An Apology for the Sins of the Past

By Rita Ciolli
February 13, 2003

In his first personal response to the blistering Suffolk grand jury report, Bishop William F. Murphy pledged to deal "openly, honestly and responsibly" with the "horrific scandal" of sexual abuse by priests on Long Island, according to a statement posted Wednesday on the diocesan Web site.

Murphy said the church's failure "to deal with this properly in the past will remain with us a long time. It has had a deep effect on our relationships with our brother priests, the lay faithful and the wider community. I can only repeat what I have tried to say throughout the last year that I am deeply sorry for this failure ... "

His comments come as the findings of the report continue to cause repercussions in every corner of the Diocese of Rockville Centre. Some priests said they were struggling with finding a way at their weekend services to address the revelations of abuse and cover-up. Voice of the Faithful, the grassroots group seeking more involvement in church governance, has scrapped its original agenda for a meeting Thursday night at North Babylon High School and instead will discuss the report's financial disclosures and recommendations for new state laws.

Meanwhile, a tribute and photo of Msgr. Charles Ribaudo was removed from the Hall of Fame listing on the Web site of Holy Trinity High School, where the grand jury report said he molested students while he was chaplain in the 1970s and 1980s. The action was taken in response to a complaint from an alumna of the Hicksville school.

Murphy wrote his six-page message to Long Island's Catholics from Boston, where he spent the past few days preparing for his appearance Wednesday before a Massachusetts grand jury investigating the abuse scandal there. Murphy's statement also appears as a column in this week's Long Island Catholic. The weekly newspaper also reported on the grand jury and printed as news articles the press releases it issued on Monday.

In his column, Murphy said the anger of the laity and the feeling of betrayal and abandonment among priests over the abuse scandal has been made worse by the negative perceptions of him. Murphy suggested that his "character" was at variance "from what you have known after the quarter century of the pastoral style and leadership of Bishop John McGann, one of your own." Murphy, who came to Long Island in September 2001, said that as "an import from Boston" he is automatically suspect. But he said there is "no evidence" that he acted inappropriately in handling cases of priests accused of sexually abusing minors in Boston.

Murphy also makes a veiled reference to the controversy about the almost-$1-million private residence he built on the third floor of the former convent on the grounds of St. Agnes Cathedral. Despite his working "tirelessly" for the diocese, Murphy said, opinions about him have yet to change. "I know my many defects," he said. "Greed and sumptuous lifestyle are not among them."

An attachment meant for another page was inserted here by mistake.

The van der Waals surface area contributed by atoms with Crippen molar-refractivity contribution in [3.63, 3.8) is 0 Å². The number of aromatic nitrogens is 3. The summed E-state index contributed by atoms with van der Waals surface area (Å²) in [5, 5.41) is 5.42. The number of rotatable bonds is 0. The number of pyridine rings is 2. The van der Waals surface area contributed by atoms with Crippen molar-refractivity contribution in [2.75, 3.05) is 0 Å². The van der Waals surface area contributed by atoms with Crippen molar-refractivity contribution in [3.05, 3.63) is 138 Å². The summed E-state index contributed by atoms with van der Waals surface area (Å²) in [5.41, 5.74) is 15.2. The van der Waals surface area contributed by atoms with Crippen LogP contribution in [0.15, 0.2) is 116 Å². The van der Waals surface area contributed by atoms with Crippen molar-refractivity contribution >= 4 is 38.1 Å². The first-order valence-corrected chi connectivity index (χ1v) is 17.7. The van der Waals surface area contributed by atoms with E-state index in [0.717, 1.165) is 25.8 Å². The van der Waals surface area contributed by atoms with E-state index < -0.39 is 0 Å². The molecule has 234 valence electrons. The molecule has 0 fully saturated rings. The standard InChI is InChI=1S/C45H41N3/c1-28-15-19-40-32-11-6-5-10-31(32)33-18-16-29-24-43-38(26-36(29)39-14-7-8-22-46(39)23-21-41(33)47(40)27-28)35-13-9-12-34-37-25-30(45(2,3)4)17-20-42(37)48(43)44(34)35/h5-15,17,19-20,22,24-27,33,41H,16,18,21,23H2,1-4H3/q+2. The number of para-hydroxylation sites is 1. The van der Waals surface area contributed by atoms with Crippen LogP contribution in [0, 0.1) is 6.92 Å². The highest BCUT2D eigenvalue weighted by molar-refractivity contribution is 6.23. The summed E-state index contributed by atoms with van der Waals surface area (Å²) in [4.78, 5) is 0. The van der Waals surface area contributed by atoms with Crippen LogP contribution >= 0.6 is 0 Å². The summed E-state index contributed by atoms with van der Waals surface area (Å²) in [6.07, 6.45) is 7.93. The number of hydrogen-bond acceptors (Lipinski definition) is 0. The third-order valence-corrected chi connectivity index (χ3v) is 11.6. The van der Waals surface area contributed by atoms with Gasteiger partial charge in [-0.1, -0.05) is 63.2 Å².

In a reference to his refusal to allow Voice of the Faithful to meet on church property, Murphy said, "While I do not apologize for decisions I made which were done solely for the good of the unity of the Church, I do apologize if these decisions seem to some to be arbitrary or have caused anger, upset or hurt."

In addressing the priest scandal, Murphy said that since his arrival, he and other officials of the Diocese of Rockville Centre have acted correctly in every instance.

Most of the abuse and its cover-up occurred during the tenure of McGann, although there is almost no reference to the deceased bishop in the grand jury report.

Murphy also sought to assure priests -- many of whom are upset by what they consider his insensitive handling of those accused of abuse -- that their brothers will be fairly treated under church law. "They, like everyone, will always be treated with the dignity to which every human being is entitled."

However, the bishop restated his determination not to readmit any priests accused of molestation to pastoral ministry. If a priest is eventually found innocent by a church tribunal, then, Murphy said, "I will make a decision with them about their future."

Those accused priests who are eligible to retire will receive their pensions and those on disability will be covered by insurance, Murphy said. For those who are voluntarily leaving the priesthood, the diocese will financially help them make the transition to private life, he said.

In the past, Murphy said, the diocese "never had a clear plan of how to reach out to a parish" directly affected by allegations of abuse. "Often priests and parishioners have felt abandoned by me and by the diocese," he said. In the future, he said, a top-level representative will be sent, as well as counselors if necessary.

Murphy also said that new candidates to the priesthood will be screened to determine "any proclivity to this behavior" and that all priests have attended "boundaries workshops" to examine their own behavior. Murphy also said that all allegations will be reported to law enforcement.

The removal of the Ribaudo tribute came after an alumna from the class of 1978 called the school on Tuesday. "I just thought it was inappropriate to honor someone who at this point is an embarrassment to the Trinity family, the Trinity community," said the alumna, who declined to be identified. "They told me they were just reeling from this," she said. "Nobody believed it was true until yesterday."

William Dalton, director of development at Trinity, acknowledged that Ribaudo's laurel was removed, as were those of the other members of the Hall of Fame. However, he said any additional information had to come from the school's principal, who did not return a telephone inquiry.

"It was a very small thing for the victims, but they have to know that people care," said the alumna.


Any original material on these pages is copyright © 2004. Reproduce freely with attribution.